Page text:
I also introduced her to Amanda Sullivan who after a massive car accident and had to relearn to walk completed a Spartan beast yesterday (http://blog.spartanrace.com/overcoming-obstacles-amanda-sullivan/). Not everyone has to do a Spartan or run a marathon but as I keep meeting these types of people, it's just true that there's no excuse to do that basic function of using your body in exercise which for me has been a tool for good mental and physical health.
So today, she's saying climbing over walls and going under them was fun and the net was fun but the dirty parts weren't as fun. I can't say that I disagree with that from the Spartans I've done but I will tell you that I do think life is too short to pretend like it's always clean and messes come to all of us so it's fairly therapeutic to have some of them be ones you sign up for.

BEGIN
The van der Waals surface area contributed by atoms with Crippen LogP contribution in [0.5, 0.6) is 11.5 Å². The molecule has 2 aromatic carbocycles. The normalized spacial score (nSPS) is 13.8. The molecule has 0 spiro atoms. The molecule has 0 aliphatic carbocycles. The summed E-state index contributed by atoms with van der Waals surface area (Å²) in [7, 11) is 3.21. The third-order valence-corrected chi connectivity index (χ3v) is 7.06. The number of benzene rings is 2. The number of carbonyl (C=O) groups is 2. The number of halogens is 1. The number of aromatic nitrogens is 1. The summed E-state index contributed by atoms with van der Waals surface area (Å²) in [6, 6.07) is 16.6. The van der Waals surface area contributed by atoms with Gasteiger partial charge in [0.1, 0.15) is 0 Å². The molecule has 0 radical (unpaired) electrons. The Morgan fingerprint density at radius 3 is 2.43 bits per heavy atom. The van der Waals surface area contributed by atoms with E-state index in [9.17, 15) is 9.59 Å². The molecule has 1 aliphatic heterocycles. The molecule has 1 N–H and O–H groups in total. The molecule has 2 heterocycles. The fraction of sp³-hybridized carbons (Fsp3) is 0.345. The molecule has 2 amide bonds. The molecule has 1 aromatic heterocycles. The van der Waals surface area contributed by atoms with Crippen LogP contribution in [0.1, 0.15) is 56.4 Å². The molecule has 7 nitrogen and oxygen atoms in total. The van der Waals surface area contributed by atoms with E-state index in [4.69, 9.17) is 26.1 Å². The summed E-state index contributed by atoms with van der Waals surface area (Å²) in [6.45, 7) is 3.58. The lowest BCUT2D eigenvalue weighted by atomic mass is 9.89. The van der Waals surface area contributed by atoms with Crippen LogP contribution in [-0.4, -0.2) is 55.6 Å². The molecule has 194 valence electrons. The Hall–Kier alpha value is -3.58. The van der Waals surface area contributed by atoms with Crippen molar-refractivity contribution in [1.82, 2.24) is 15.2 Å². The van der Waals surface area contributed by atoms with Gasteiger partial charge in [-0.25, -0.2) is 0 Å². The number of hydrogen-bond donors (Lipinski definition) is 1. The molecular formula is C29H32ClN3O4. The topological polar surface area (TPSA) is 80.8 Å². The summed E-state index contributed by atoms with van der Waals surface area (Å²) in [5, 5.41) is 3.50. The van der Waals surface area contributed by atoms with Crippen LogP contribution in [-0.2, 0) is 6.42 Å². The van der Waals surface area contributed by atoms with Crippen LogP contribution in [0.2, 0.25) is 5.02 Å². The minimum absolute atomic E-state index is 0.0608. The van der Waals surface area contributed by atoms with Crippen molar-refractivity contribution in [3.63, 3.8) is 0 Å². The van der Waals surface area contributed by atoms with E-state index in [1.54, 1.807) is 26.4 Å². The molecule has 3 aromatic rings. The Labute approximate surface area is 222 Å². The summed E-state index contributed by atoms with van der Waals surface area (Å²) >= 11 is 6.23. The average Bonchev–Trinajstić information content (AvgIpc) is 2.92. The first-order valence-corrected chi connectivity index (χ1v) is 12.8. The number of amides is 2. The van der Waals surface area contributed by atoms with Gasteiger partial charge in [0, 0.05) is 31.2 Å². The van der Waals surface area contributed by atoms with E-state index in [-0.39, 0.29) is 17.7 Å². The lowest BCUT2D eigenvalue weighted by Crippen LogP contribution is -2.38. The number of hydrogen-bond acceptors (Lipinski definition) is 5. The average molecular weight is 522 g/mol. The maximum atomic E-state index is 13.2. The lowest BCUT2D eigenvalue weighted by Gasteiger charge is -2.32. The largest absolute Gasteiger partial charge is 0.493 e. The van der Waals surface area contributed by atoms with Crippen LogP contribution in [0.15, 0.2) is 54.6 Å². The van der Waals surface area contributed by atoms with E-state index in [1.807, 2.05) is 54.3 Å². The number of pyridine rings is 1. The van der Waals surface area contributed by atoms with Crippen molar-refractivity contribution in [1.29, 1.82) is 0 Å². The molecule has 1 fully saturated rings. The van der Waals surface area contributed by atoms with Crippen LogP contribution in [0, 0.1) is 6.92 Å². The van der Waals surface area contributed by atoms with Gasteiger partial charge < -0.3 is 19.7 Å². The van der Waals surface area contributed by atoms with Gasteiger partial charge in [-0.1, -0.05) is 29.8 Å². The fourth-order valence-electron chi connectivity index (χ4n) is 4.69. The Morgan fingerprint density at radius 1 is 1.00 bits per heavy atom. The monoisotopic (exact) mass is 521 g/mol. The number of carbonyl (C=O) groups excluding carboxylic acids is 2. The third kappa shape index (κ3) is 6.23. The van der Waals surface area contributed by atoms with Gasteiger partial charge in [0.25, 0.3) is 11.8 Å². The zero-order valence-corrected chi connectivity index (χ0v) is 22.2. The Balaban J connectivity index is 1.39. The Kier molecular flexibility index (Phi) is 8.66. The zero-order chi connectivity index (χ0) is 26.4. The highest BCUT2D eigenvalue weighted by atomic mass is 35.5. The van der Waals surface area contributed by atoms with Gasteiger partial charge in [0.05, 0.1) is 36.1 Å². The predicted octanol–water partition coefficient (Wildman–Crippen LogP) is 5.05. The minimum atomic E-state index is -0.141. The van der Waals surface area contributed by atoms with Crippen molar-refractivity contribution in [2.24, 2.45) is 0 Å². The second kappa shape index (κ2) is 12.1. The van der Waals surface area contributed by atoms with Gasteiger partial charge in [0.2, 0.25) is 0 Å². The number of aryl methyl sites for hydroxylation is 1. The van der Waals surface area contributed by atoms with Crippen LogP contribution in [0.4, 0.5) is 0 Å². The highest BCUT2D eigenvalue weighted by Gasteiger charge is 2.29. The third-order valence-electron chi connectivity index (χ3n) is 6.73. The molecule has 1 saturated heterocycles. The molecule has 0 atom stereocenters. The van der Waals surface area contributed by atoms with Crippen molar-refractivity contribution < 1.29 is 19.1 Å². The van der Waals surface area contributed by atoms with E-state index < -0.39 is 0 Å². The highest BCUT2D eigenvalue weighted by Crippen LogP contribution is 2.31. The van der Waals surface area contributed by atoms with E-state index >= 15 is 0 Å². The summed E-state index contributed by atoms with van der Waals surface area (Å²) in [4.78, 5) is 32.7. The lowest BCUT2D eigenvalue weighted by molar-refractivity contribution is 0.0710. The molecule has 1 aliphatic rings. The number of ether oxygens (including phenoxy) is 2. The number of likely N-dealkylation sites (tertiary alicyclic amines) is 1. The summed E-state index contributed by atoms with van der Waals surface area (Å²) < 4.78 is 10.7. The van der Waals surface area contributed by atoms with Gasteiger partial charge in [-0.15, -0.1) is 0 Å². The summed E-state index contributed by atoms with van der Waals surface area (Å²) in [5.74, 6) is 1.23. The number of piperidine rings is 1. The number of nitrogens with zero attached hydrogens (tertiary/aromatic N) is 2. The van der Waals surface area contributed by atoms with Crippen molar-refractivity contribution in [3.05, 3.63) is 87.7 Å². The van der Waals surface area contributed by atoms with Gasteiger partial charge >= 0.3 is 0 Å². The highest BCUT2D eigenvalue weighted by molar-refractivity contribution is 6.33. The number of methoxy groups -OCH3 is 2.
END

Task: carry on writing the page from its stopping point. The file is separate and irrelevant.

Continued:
I don't know if Kiana will focus on being a girl who likes to workout or a girl who likes to do her make up but like the Spartan women of old and the Spartan athletes of now, I want her to know that her gender is not pre destiny. That may mean big things or it may mean little things like when her and I paint our toenails together. I was raised by a great woman. If there's ever any question of how I have any capacity to raise a princess, it's because I was raised by a Queen. There's a saying of a Spartan woman whose son was complaining that his sword was too short and she responded with "Add a step to it." Some of the arsenal since cancer isn't what it used to be, finances, medical things, literally a piece of my brain. But you know what, that Spartan women's spirit lived into my mother and I hope to pass it on to my daughter and we're going to add a lot more than one step to it. Aroo!